CAPABLE (Community Aging in Place—Advancing Better Living for Elders)
- Need: To help older adults age in place.
- Intervention: For five months, CAPABLE participants receive home visits from a registered nurse, occupational therapist, and home repair services.
- Results: There are currently 34 CAPABLE sites across the country, 9 of which are located in rural communities.
CAPABLE (Community Aging in Place—Advancing Better
Living for Elders) is a five-month home visit program
that helps low-income seniors age in place.
This program was developed by the Johns Hopkins School of
Nursing. There are currently 34 CAPABLE sites across the
country, 9 of which are in rural communities.
Massachusetts offers the CAPABLE program through its
Medicaid program, and four other states are considering
or starting up similar statewide programs.
The rural sites are located in the following states:
- New York
For five months, each CAPABLE participant works with:
- A registered nurse (RN), who visits 3 to 4 times
- An occupational therapist (OT), who visits 4 to 6
- Home repair services, which has
a budget of $1,300 to make repairs and install safety
These visits are client-driven. Instead of the CAPABLE
staff deciding what the client needs to do, they use
motivational interviewing to help participants set their
own goals. For example, if the participant wants to bathe
safely, the RN might partner with the client to identify
issues that affect balance, like overmedication; the OT
could teach strengthening exercises and ways to
enter/exit the tub safely; and home repair technicians
could install safety features like handrails and nonslip
treads. Through this brainstorming process, participants
also develop self-efficacy skills to face any challenges
that arise after CAPABLE program visits have ended.
national CAPABLE model reports a return on investment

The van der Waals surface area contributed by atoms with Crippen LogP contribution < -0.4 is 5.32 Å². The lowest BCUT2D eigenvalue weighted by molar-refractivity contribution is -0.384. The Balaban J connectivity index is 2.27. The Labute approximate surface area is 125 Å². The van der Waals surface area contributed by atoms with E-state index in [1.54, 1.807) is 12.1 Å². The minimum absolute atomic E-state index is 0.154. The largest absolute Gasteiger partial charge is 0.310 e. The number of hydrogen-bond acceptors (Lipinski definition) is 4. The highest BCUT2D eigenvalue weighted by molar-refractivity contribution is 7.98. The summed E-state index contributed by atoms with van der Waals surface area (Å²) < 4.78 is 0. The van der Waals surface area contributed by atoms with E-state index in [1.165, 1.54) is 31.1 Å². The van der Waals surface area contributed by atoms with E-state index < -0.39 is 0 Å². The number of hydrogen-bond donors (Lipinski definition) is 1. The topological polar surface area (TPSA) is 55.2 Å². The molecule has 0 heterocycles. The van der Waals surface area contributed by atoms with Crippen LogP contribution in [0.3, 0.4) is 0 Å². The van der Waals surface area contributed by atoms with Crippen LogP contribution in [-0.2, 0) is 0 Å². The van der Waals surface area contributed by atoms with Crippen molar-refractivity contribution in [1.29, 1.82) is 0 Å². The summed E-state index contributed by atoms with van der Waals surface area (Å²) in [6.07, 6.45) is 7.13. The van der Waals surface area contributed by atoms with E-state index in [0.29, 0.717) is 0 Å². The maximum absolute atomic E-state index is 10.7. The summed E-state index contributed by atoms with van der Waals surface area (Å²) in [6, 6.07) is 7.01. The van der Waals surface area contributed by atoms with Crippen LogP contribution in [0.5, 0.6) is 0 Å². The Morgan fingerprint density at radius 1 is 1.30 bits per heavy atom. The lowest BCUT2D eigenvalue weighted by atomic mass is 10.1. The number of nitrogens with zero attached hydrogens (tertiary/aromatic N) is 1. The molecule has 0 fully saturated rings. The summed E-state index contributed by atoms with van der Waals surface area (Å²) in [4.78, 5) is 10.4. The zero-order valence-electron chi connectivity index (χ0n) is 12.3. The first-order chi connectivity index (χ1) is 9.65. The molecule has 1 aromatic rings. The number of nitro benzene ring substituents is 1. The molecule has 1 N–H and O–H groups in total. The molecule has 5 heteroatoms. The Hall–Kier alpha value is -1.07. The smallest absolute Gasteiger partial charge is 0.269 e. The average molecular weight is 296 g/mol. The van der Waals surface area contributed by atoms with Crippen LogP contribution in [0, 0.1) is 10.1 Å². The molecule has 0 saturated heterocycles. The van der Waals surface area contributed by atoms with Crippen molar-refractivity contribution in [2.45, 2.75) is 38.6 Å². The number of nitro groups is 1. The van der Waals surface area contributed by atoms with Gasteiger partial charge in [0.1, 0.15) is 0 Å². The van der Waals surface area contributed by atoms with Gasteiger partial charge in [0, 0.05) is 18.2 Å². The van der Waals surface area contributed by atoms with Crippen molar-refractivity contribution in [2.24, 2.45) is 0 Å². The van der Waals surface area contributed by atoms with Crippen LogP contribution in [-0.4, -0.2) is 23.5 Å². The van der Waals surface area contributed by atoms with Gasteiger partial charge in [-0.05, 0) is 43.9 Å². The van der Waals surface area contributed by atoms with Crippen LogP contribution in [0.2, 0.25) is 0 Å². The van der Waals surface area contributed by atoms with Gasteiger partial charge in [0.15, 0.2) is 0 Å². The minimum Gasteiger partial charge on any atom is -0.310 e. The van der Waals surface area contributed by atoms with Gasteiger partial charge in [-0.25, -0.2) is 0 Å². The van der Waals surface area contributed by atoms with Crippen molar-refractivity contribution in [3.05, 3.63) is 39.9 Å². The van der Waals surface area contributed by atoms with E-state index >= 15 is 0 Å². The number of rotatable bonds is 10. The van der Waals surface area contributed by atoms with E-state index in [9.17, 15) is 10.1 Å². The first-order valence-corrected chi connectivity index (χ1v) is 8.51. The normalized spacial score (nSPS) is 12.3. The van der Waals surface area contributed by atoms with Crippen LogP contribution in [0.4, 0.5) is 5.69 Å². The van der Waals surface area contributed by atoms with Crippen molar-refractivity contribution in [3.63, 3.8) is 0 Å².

of over 6 to 1, with over $30,000 in medical costs saved
for every $3,000 invested in the program. Participants
nationwide have shown reduced symptoms of depression and
improved functionality. There are
publications about CAPABLE, but there have not been
any rural-focused studies published.
For more information about how CAPABLE worked in rural
Hawaii and Maine, please read the 2019 Rural Monitor
National Program Helps Older Adults in Rural Maine and
Hawaii Feel More CAPABLE.
A review of six CAPABLE studies was published in the
Journal of the American Geriatrics Society. Some
sites featured in the studies served rural clients:
Szanton, S.L., Leff, B., Li, Q., Breysse, J., Spoelstra,
S., Kell, J., ... & Gitlin, L.N. (2021). CAPABLE Program
Improves Disability in Multiple Randomized Trials.
Journal of the American Geriatrics Society,
69(12), 3631-3640. Article
Finding funding sources and sustaining a program after a
grant has ended can be difficult for rural sites. RHIhub
offers a list of funding
opportunities, which can be narrowed down by topic
and state, as well as a Rural
Philanthropy Toolkit, which provides advice to help
rural organizations build relationships with
While aspects like the OT and RN are needed to count as a
CAPABLE program, national model coordinators can work
with rural sites to help them adapt the program to fit
their community and clients. For example, the site that
used to be in Bath, Maine, used a different grading
scale, the Patient-Specific Functional Scale, to help
clients rate their goals throughout the five months of
the program. In addition, this site also offers safety
checks like testing or replacing smoke alarms.
The RN and OT each complete five 60-minute online
learning modules, up to 8 hours of live online training,
and five webinars or coaching calls. The
CAPABLE FAQs section has more information about
training, costs, and program support.
Aging and aging-related services
Home and community-based services
National/Multi-State, Alaska, Hawaii, Maine, Minnesota, Pennsylvania, Texas
July 11, 2019
Date updated or reviewed
July 11, 2022
Suggested citation: Rural Health Information Hub,
CAPABLE (Community Aging in Place—Advancing Better Living for Elders) [online]. Rural Health Information Hub. Available at:
[Accessed 28 September 2022]
Please contact the models and innovations contact directly for the most complete and current information
about this program. Summaries of models and innovations are provided by RHIhub for your convenience. The
programs described are not endorsed by RHIhub or by the Federal Office of Rural Health Policy. Each rural
community should consider whether a particular project or approach is a good match for their community’s
needs and capacity. While it is sometimes possible to adapt program components to match your resources, keep
in mind that changes to the program design may impact results.